Artists Jessicka Addams, Roman Dirge and More Talk Nostalgic Cartoons at Meltdown's Gag Me with a Toon 3
Read more from Gag Me with a Toon 3 in "Metalocalypse Director Jon Schnepp Celebrates the End of the Comics Code Authority at Meltdown Comics."
"Saturday morning cartoons and afterschool cartoons were super inspiring to me as a kid to be an artist as I got older," said Steven Daily, curator of Gag Me with a Toon, the cartoon-referencing group show that opened at Meltdown Comics Friday night. "All of the people in the show are either my friends-- really close friends-- or friends of friends. They all love these cartoons, so I thought that it would be a good idea to give homage to the cartoons that inspired us all to be artists and painters. We want the show to be fun, no pretentiousness."
"Harvesting the Smurfberries of Nostalgia" by Jhonen Vasquez
As the name implies, Gag Me with a Toon focuses on '80s cartoons, programs that the artists would have seen as children, although not all of the influences stem from that decade. Daily said that The Smurfs is often a common reference in the artwork.
"Every year, we have three or four Smurf pieces."
He added, "This year, it's Jem. There's a lot of Jem. I think it's probably because glam is on the rise again."
We also noticed quite a few references to G.I. Joe, Transformers and He-Man and the Masters of the Universe.
"There are a lot of boys in this show," he explained. "The masculine stuff seems to pop up more than everything."
We talked to several artists who participated in Gag Me with a Toon, who shared the stories behind their animated picks.
Jessicka Addams, Strawberry Shortcake
"Strawberry Shortcake to me represents my childhood innocence and I wanted to do a little twist on that," said Jessicka Addams, who recently showed her collection What's Behind the Bunny at Dark Dark Science.
"After the '80s thing failed, the hat was no longer cute and it was a little bit dated. She decided to go into a different line of work. I'm not really sure what that line of work is, but that's my idea."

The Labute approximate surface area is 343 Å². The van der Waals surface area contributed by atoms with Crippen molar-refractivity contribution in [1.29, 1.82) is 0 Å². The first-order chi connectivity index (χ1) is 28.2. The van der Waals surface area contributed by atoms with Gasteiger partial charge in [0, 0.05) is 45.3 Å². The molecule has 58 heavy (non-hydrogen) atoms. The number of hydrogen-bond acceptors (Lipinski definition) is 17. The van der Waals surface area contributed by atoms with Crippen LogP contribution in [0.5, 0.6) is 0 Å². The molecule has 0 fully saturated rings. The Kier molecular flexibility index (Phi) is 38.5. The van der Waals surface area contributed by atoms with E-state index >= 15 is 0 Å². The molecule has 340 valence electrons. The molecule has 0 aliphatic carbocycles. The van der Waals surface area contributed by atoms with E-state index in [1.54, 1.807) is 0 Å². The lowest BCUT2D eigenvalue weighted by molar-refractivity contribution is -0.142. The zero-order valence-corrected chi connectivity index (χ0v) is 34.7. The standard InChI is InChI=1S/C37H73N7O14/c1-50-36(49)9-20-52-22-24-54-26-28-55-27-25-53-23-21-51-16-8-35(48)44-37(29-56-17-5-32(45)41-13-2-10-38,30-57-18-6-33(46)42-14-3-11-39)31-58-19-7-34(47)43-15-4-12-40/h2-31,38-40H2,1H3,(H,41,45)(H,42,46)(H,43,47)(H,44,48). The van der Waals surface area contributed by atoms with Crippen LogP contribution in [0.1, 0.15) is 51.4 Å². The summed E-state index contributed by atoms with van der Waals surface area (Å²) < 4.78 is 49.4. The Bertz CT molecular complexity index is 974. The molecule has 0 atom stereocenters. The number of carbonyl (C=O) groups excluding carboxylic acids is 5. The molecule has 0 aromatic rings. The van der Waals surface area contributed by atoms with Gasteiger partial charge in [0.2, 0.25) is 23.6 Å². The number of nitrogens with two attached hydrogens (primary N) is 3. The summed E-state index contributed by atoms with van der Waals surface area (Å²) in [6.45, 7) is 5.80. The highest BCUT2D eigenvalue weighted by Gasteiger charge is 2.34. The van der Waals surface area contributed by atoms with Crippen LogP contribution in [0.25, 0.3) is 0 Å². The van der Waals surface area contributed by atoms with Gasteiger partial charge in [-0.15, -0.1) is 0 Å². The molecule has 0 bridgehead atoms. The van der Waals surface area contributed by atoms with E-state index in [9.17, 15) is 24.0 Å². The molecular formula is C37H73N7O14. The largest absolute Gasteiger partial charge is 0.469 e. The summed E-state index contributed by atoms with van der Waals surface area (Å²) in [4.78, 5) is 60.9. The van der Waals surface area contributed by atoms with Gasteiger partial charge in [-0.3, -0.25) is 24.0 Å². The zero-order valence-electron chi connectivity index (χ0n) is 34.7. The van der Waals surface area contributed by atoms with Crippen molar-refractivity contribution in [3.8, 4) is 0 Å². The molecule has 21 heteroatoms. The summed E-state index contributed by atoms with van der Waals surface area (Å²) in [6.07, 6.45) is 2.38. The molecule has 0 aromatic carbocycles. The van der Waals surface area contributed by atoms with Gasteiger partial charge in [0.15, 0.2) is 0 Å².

At first, Addams was going to show Strawberry Shortcake in her typical outfit, but she later decided to remove the costume to show "childhood innocence."
"The hat just didn't work," she said. "I thought about wearing it tonight, but it's a little too small."
Carlos Ramos, Secret Ninja Team Gatchaman/Battle of the Planets
Carlos Ramos, whose recent shows tackled the films of Stanley Kubrick and the many faces of David Bowie, handled one of first TV loves for Gag Me with a Toon, Secret Ninja Team Gatchaman, otherwise known in the U.S. as Battle of the Planets.
"It was the first anime I had ever seen," said Ramos. "You know, the first time you see an anime, your eyes get a little bit bigger and the world seems a little bit more technicolor. It has filmmaking and real emotions. Characters got angrier and they sweated a lot more. I just always loved the design and the content."
He added that he feels that the show aged better than many other cartoons of the era.
"You can't really sit through an episode of G.I. Joe," he said. "You remember it really well, but to sit and watch it is a real bummer."
Daniel Galvez, Danger Mouse
"Danger Mouse is funny," said Daniel Galvez. "You've got this blank background, he pops in and out. He comes out of nowhere. He's got this random villain, it's not even that big of a thing. He's so smooth. There's nothing really wrong with him."
Galvez aimed to give the British cartoon character " a rougher edge, a little bit more on the darker side."
"You see him smoking, where, in the cartoon, you would probably see him as a health fanatic, because he's in shape," he said. "For all we know, he could have gotten laid right before his picture was taken."
Roman Dirge, Watership Down
Roman Dirge, creator of Lenore, went the film route by depicting Watership Down in his piece. It's his "all-time favorite cartoon."